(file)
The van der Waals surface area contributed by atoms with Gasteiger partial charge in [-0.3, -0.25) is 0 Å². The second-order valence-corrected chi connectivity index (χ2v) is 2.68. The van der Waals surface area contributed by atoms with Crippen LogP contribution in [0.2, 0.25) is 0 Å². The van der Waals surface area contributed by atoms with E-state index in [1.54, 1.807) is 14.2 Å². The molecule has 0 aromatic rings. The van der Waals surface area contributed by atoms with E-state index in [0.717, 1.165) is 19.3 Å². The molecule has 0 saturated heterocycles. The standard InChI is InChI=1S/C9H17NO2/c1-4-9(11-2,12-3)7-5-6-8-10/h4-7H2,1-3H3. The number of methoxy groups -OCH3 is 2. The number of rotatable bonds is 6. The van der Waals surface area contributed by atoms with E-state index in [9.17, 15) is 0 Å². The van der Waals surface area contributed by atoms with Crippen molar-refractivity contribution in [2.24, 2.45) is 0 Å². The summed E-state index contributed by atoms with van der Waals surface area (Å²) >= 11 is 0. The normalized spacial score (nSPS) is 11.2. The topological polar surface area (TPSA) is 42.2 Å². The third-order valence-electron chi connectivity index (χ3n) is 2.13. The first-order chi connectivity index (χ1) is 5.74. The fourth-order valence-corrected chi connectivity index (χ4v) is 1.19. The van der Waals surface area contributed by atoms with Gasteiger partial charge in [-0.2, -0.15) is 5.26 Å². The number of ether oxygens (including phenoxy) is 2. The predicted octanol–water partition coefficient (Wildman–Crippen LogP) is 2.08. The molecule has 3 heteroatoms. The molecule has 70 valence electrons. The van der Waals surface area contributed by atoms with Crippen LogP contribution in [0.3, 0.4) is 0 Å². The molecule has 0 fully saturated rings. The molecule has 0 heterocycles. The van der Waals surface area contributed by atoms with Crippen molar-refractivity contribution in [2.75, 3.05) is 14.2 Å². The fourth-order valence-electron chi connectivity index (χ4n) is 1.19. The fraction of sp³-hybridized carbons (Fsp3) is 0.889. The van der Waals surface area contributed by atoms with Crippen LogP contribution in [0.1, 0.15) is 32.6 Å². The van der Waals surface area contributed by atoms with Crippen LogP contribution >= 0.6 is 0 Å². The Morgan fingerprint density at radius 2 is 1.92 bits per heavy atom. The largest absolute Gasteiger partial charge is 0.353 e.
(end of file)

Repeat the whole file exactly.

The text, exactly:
The van der Waals surface area contributed by atoms with Gasteiger partial charge in [-0.3, -0.25) is 0 Å². The second-order valence-corrected chi connectivity index (χ2v) is 2.68. The van der Waals surface area contributed by atoms with Crippen LogP contribution in [0.2, 0.25) is 0 Å². The van der Waals surface area contributed by atoms with E-state index in [1.54, 1.807) is 14.2 Å². The molecule has 0 aromatic rings. The van der Waals surface area contributed by atoms with E-state index in [0.717, 1.165) is 19.3 Å². The molecule has 0 saturated heterocycles. The standard InChI is InChI=1S/C9H17NO2/c1-4-9(11-2,12-3)7-5-6-8-10/h4-7H2,1-3H3. The number of methoxy groups -OCH3 is 2. The number of rotatable bonds is 6. The van der Waals surface area contributed by atoms with E-state index in [9.17, 15) is 0 Å². The van der Waals surface area contributed by atoms with Crippen molar-refractivity contribution in [2.24, 2.45) is 0 Å². The summed E-state index contributed by atoms with van der Waals surface area (Å²) >= 11 is 0. The normalized spacial score (nSPS) is 11.2. The topological polar surface area (TPSA) is 42.2 Å². The third-order valence-electron chi connectivity index (χ3n) is 2.13. The first-order chi connectivity index (χ1) is 5.74. The fourth-order valence-corrected chi connectivity index (χ4v) is 1.19. The van der Waals surface area contributed by atoms with Gasteiger partial charge in [-0.2, -0.15) is 5.26 Å². The number of ether oxygens (including phenoxy) is 2. The predicted octanol–water partition coefficient (Wildman–Crippen LogP) is 2.08. The molecule has 3 heteroatoms. The molecule has 70 valence electrons. The van der Waals surface area contributed by atoms with Crippen LogP contribution in [0.3, 0.4) is 0 Å². The molecule has 0 fully saturated rings. The molecule has 0 heterocycles. The van der Waals surface area contributed by atoms with Crippen molar-refractivity contribution in [2.75, 3.05) is 14.2 Å². The fourth-order valence-electron chi connectivity index (χ4n) is 1.19. The fraction of sp³-hybridized carbons (Fsp3) is 0.889. The van der Waals surface area contributed by atoms with Crippen LogP contribution in [0.1, 0.15) is 32.6 Å². The van der Waals surface area contributed by atoms with Crippen LogP contribution >= 0.6 is 0 Å². The Morgan fingerprint density at radius 2 is 1.92 bits per heavy atom. The largest absolute Gasteiger partial charge is 0.353 e.